Why the high court's work goes beyond 'balls and strikes'

The Supreme Court justices watch President Obama's State of the Union address in January.
The Supreme Court justices watch President Obama's State of the Union address in January. (Associated Press)
By Donald B. Ayer
Monday, June 21, 2010

I have a modest request: that the upcoming Supreme Court confirmation hearings be an occasion for public education about what that court actually does and an inquiry into whether Elena Kagan possesses the attributes to do it well. At least, please spare us the spectacle of senatorial bloviating to extract a pledge to decide cases without actually making choices, by the mechanical application of the law to the facts, like a calculator doing math.

Recent history is not promising. Since 2005, when then-Judge John Roberts analogized the justices' role to an umpire calling balls and strikes, each hearing has dug us in deeper. While the chief justice's analogy is fair enough as a statement that justices must be impartial, it has been taken to mean much more. The coup de grace came last year, when, under intense senatorial grilling, Sonia Sotomayor of all people pledged to just apply the law to the facts, promised never to let an empathetic thought into her judicial reasoning and denied any relevance to her life experience. Liberal commentators expressed disappointment; Justice Samuel Alito offered a public "atta girl."

The trouble is, mechanical, objective decision making is not what the Supreme Court does. Ever. It is comforting to think that elected legislators legislate, the elected president executes and unelected judges make no choices. While lower courts, to the extent that they handle straightforward, routine cases, may at times approximate this ideal, the Supreme Court, by design, does something entirely different.

The Supreme Court has near total discretion over the cases it hears and selects ones that have no easy answers. The one in 100 cases it hears mostly raise legal issues that have seriously baffled lower courts and produced substantial disagreement among them. Where, as is typical, substantial numbers of thoughtful judges have differed after giving it their best shot, real uncertainty exists as to what the law is.

Here's the rub: In nearly all the high court's cases, doubt exists not because the half or so of judges who decided the issue are stupid, don't get it or otherwise made some identifiable mistake. Rather, doubts exist because there are substantial persuasive arguments on both sides that cannot be dismissed as invalid or wrong. These cases must be resolved by deciding which collection of arguments is the more compelling; the justices make decisions by choosing to give priority to one set of contentions or another.

This is true of many constitutional cases, both because the Constitution is often unspecific and, as retired Justice David Souter recently observed, because its splendid generalities, such as equality and liberty, are sometimes in tension with one another. It is also true in the much greater number of more routine cases, such as where the words of a statute leave doubt about its coverage or effect.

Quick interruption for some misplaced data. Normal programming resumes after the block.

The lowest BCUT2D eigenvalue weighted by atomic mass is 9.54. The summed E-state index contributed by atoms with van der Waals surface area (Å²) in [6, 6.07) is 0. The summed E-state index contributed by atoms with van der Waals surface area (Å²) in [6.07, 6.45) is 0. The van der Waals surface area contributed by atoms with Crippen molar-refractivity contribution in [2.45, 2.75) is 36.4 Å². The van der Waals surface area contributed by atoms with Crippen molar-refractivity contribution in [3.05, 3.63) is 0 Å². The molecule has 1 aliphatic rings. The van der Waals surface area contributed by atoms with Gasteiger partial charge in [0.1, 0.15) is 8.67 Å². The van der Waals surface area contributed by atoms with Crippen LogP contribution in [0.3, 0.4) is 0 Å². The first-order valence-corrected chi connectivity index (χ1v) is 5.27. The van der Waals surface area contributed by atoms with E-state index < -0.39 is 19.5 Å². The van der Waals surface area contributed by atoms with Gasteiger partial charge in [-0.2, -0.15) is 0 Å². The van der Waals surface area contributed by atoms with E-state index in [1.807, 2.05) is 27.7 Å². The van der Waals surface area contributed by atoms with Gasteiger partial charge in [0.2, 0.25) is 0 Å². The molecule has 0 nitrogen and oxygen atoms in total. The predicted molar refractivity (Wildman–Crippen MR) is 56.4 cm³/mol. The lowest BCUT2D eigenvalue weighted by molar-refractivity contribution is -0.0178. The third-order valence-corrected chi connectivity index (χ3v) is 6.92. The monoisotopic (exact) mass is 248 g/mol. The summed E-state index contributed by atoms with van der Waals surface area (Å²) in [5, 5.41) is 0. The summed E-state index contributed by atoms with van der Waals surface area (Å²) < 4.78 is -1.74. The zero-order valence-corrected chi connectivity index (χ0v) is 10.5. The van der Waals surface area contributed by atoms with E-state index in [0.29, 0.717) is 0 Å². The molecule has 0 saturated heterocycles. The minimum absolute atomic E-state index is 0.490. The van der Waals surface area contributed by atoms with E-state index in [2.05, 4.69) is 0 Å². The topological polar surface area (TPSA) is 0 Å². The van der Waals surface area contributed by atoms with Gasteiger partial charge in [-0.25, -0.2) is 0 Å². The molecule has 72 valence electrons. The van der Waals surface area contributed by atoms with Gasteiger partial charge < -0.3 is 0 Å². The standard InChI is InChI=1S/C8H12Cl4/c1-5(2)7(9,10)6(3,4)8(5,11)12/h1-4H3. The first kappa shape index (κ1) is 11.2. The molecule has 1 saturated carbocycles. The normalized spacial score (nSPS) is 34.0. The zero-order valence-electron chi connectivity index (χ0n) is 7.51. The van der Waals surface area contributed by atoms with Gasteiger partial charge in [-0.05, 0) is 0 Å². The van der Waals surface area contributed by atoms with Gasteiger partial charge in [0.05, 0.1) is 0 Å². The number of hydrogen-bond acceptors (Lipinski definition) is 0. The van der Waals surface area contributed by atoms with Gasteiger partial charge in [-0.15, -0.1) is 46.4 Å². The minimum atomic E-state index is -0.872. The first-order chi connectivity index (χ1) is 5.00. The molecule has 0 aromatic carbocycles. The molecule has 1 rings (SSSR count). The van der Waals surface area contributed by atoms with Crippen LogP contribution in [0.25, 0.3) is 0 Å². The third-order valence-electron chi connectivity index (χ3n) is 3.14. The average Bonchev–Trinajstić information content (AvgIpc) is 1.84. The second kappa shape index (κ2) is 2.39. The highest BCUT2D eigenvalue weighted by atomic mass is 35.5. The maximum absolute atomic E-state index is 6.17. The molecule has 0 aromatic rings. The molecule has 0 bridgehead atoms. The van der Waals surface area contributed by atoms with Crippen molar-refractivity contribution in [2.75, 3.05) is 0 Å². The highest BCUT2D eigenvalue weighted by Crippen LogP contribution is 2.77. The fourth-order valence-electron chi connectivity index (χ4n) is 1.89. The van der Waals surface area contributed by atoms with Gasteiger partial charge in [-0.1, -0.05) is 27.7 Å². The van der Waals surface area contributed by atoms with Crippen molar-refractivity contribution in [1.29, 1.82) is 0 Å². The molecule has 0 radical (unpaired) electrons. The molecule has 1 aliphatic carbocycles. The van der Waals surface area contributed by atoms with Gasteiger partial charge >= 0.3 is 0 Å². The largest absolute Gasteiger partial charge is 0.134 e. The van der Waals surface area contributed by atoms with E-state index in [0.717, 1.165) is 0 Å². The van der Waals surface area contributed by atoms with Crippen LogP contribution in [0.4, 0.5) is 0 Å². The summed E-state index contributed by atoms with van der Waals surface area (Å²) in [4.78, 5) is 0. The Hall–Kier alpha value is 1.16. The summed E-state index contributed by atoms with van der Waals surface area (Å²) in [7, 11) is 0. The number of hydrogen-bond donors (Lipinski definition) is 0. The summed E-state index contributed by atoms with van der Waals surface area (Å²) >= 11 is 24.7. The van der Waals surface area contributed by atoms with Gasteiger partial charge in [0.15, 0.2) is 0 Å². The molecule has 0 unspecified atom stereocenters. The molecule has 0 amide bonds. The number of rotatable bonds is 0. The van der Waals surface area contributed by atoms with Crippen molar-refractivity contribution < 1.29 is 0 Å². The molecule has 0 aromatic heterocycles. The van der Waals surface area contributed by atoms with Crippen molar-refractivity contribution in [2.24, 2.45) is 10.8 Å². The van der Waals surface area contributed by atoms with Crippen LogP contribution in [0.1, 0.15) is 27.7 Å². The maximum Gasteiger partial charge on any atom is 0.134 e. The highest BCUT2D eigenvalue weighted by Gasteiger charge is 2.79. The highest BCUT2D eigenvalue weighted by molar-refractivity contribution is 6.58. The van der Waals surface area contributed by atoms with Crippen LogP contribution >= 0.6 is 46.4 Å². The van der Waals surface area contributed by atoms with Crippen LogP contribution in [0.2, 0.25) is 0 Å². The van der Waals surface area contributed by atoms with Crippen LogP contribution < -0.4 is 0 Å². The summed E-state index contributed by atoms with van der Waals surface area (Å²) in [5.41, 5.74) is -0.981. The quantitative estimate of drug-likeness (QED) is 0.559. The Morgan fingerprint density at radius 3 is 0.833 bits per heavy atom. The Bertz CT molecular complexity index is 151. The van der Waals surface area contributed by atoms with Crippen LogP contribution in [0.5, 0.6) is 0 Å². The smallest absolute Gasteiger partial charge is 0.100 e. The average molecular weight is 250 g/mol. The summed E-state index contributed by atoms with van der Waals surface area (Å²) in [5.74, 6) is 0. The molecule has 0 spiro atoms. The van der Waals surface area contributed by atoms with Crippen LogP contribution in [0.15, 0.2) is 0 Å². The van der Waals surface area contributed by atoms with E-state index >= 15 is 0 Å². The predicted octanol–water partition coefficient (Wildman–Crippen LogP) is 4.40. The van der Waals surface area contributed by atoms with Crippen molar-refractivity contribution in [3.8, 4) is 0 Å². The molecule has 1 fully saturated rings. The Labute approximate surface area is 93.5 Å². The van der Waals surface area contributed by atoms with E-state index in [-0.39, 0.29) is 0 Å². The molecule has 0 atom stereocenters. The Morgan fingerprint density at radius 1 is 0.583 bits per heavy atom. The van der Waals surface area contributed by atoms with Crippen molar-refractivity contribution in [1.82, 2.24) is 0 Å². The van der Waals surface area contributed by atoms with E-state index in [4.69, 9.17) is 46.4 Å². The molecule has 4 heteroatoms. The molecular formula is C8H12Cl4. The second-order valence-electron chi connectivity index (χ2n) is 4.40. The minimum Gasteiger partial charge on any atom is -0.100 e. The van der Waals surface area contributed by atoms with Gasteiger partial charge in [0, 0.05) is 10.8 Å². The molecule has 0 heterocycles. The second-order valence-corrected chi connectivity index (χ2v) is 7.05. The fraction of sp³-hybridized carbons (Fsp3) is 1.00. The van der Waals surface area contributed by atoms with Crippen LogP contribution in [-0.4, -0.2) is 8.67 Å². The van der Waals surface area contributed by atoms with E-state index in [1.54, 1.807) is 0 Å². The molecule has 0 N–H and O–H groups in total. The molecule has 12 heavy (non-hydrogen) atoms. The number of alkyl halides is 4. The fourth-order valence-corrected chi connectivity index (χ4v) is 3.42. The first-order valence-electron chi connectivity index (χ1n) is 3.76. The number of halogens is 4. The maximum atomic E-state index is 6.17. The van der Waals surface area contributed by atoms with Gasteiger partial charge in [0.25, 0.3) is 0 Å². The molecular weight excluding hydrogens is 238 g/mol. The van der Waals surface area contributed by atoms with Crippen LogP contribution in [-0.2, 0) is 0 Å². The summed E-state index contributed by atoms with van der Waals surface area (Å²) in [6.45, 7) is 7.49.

In those cases, the statute's ambiguity is resolved by other considerations, found in surrounding or related provisions, statutory objectives stated in the law or otherwise apparent, history surrounding the statute or its subsequent evolution, and the consequences that will predictably flow from alternative interpretations. Nearly always, these and other factors point in different directions and a resolution is possible only by making choices based on the weight given to competing considerations.

So far from the stereotypical judge whose values and experience play no part in her decisions, the justices' real job is, as a group, to make hard choices between plausible alternatives, in case after case. This demands uncommon qualities of intellect, experience and character that should be the focus of any nominee's hearings.

The attributes of a good justice deserve much more discussion, based on an accurate assessment of what the court does. The Kagan hearings could usefully address that subject, if the media and public demand it and willful senators can be deterred from hijacking the microphone for myopic political purposes.

Certainly, any such discussion will conclude that intellectual integrity and rigor are critical, as the public is entitled to a clear statement of the choices at hand and of the court's reasons for its resolution. Further, the intelligence relevant to the task is not simply cleverness and an ability to score debaters' points. Of greater relevance is a demonstrated history of good judgment and prudence, in life as in legal work.

With a keen mind must come the capacity to influence others but also humility and a willingness to seriously consider the perhaps divergent views of one's colleagues. The court's infallibility comes primarily from its ability to speak coherently as a collective body and only rarely from the unassailable correctness of any particular resolution. With that in mind, ideologues who come to the bench with a set agenda and others who think they have all the answers should be rejected at the outset.

The writer is president of the American Academy of Appellate Lawyers. He has argued 18 Supreme Court cases as a lawyer at Jones Day and as deputy solicitor general in the Reagan administration.

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